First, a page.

-The Dodgers have talked with manager Don Mattingly about a contract extension, according to MLB.com’s Ken Gurnick, but no deal is imminent. Mattingly is under contract for next season because a club option vested when Los Angeles advanced to the National League Championship Series.
-Ken Rosenthal of FOX Sports wrote that it would make sense for outfielder Curtis Granderson to decline the Yankees’ $14.1 million qualifying offer and explore the free agent market, drawing a comparison to Nick Swisher, who cashed in on the open market last winter. Rosenthal also noted on Twitter that the Yankees might have to pay more than $14.1 million to retain right-hander Hiroki Kuroda considering the threat that he could return to pitch in Japan.
-Agent Scott Boras appeared on ESPN writer Keith Law’s “Behind the Dish” podcast on Thursday to discuss several of his free agent clients. Boras described center fielder Jacoby Ellsbury as a “game-changer for a lot of franchises” and said Ellsbury and Shin-Soo Choo “have the ability to bat third in the lineup and they have the ability to lead off.”
-Boras said shortstop Stephen Drew “could really change the dynamic of the production” of seven or eight teams’ infield “by having that kind of power and that kind of defense on their team.” Boras also argued that switch-hitting first baseman/designated hitter Kendrys Morales has “a resume that, frankly, few hitters have in this market — the only one other than Cano who you can say has the ability to be a run producer in the middle of the lineup” due to his power from both sides of the plate.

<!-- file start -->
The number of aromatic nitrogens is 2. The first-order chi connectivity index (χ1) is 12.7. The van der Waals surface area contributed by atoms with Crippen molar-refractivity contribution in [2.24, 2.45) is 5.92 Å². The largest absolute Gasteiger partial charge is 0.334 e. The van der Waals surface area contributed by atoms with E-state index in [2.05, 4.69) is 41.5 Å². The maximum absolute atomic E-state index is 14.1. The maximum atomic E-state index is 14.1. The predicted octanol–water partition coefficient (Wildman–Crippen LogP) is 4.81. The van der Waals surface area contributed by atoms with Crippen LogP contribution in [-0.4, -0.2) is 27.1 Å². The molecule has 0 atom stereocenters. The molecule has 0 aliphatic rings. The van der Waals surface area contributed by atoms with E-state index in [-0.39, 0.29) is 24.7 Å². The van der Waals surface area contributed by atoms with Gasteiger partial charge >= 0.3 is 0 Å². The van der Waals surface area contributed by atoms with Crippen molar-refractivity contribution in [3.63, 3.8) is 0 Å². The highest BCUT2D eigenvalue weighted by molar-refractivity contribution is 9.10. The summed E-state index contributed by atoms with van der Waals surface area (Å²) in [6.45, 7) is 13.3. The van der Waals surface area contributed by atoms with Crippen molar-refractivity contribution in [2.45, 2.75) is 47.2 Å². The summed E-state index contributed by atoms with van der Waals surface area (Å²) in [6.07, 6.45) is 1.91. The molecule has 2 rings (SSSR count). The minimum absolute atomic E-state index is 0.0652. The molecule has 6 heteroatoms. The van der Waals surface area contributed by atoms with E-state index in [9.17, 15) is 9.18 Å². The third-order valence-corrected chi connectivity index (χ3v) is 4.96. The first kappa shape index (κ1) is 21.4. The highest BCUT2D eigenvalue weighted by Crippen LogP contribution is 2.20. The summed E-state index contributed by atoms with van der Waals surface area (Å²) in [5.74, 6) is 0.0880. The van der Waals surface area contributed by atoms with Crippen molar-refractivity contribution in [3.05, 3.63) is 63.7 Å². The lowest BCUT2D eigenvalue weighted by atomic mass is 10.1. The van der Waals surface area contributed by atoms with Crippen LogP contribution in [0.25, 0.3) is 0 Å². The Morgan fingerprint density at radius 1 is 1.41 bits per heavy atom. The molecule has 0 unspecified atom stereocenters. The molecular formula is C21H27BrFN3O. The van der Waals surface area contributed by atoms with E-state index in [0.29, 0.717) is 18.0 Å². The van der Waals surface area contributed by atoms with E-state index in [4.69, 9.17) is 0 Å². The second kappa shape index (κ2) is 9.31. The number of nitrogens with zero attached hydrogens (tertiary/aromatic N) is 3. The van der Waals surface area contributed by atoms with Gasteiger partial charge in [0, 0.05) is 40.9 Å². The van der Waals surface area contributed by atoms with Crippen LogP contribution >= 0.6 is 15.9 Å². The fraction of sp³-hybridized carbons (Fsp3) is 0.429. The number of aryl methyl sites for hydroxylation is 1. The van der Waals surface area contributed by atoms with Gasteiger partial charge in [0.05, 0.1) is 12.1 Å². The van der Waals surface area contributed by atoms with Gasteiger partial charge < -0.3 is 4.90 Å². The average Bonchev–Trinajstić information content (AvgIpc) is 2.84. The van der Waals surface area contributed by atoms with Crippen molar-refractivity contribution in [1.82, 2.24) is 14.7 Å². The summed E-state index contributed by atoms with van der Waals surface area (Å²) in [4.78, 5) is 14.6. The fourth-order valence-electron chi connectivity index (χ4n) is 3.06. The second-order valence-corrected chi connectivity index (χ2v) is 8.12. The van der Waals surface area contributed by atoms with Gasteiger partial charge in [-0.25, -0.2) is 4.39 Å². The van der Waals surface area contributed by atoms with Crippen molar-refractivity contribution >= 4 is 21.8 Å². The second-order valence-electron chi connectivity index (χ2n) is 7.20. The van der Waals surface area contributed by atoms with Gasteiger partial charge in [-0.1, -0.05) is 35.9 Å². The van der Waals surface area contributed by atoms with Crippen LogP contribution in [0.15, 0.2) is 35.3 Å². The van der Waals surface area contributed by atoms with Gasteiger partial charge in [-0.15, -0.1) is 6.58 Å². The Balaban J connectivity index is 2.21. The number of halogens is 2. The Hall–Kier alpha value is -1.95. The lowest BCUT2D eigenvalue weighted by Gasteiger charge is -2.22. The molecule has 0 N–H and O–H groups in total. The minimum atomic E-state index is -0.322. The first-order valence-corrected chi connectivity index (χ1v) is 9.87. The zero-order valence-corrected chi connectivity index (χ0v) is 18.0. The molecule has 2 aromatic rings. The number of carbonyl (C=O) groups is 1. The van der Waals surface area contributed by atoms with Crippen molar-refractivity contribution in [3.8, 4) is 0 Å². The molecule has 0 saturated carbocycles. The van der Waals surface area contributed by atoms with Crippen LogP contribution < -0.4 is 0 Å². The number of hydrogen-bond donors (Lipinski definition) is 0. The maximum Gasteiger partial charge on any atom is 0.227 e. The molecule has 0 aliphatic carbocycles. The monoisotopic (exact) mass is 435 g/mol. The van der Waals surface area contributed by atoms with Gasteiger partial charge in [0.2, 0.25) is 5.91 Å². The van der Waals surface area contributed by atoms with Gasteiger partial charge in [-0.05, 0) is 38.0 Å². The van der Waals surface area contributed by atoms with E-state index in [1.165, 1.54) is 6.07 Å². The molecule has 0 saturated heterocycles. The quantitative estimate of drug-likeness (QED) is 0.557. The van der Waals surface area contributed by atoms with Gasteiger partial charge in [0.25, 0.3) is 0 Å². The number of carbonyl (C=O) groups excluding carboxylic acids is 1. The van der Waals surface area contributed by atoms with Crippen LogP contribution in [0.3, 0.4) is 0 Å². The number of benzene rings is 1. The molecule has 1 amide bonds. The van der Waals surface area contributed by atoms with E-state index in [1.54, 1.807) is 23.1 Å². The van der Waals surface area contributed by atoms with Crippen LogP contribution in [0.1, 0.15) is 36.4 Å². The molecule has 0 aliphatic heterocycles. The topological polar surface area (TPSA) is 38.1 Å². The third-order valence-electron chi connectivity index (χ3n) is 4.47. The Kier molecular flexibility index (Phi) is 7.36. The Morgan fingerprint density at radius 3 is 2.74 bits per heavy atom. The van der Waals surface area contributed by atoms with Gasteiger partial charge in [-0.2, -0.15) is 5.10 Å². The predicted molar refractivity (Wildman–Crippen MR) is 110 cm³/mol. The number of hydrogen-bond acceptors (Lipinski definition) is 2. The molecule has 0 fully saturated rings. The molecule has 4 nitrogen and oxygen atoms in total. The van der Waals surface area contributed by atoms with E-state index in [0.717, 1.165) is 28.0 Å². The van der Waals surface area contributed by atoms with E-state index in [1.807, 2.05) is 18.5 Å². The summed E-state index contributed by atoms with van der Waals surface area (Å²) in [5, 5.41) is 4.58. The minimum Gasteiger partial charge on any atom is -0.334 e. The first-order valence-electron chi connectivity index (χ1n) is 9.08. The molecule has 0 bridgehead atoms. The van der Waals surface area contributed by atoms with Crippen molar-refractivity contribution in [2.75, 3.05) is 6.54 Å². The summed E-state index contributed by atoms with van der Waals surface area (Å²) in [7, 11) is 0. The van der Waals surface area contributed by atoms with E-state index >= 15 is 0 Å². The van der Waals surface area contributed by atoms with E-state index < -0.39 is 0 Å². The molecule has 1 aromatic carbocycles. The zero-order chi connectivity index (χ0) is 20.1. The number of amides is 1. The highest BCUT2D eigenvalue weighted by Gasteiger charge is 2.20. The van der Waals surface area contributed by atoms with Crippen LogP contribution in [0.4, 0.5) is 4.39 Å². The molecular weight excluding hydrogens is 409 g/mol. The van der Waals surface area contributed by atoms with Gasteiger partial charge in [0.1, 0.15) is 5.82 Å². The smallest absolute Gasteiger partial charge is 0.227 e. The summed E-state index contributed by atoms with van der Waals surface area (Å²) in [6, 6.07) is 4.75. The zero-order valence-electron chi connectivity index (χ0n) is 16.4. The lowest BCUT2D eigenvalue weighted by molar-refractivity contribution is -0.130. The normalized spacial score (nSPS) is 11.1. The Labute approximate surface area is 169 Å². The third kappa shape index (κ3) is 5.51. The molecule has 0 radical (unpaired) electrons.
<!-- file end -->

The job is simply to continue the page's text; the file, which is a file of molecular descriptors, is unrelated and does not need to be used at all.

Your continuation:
NASHVILLE, TENN. — According to FOX Sports’ Ken Rosenthal, A’s officials are slated to meet with the agent for free-agent Japanese shortstop Hiroyuki Nakajima in Nashville today. It’s an intriguing option for the A’s, who are among several teams scouring a shallow shortstop market — most of which boast bigger payrolls than Oakland, ones that could help land Stephen Drew. The A’s are not out on Drew, but let’s take a look at the lesser known Nakajima:
The 30-year-old shortstop was in negotiations with the Yankees last winter, after New York won posting rights to him. But the Yankees failed to sign Nakajima, who wasn’t so much interested in salary figures as he was playing time, which wasn’t offered to him on an everyday basis — factors that figure to be in play this time around, too. The A’s are likely willing to promise him just that, with utility infielders Adam Rosales and Andy Parrino their only other in-house options at this point.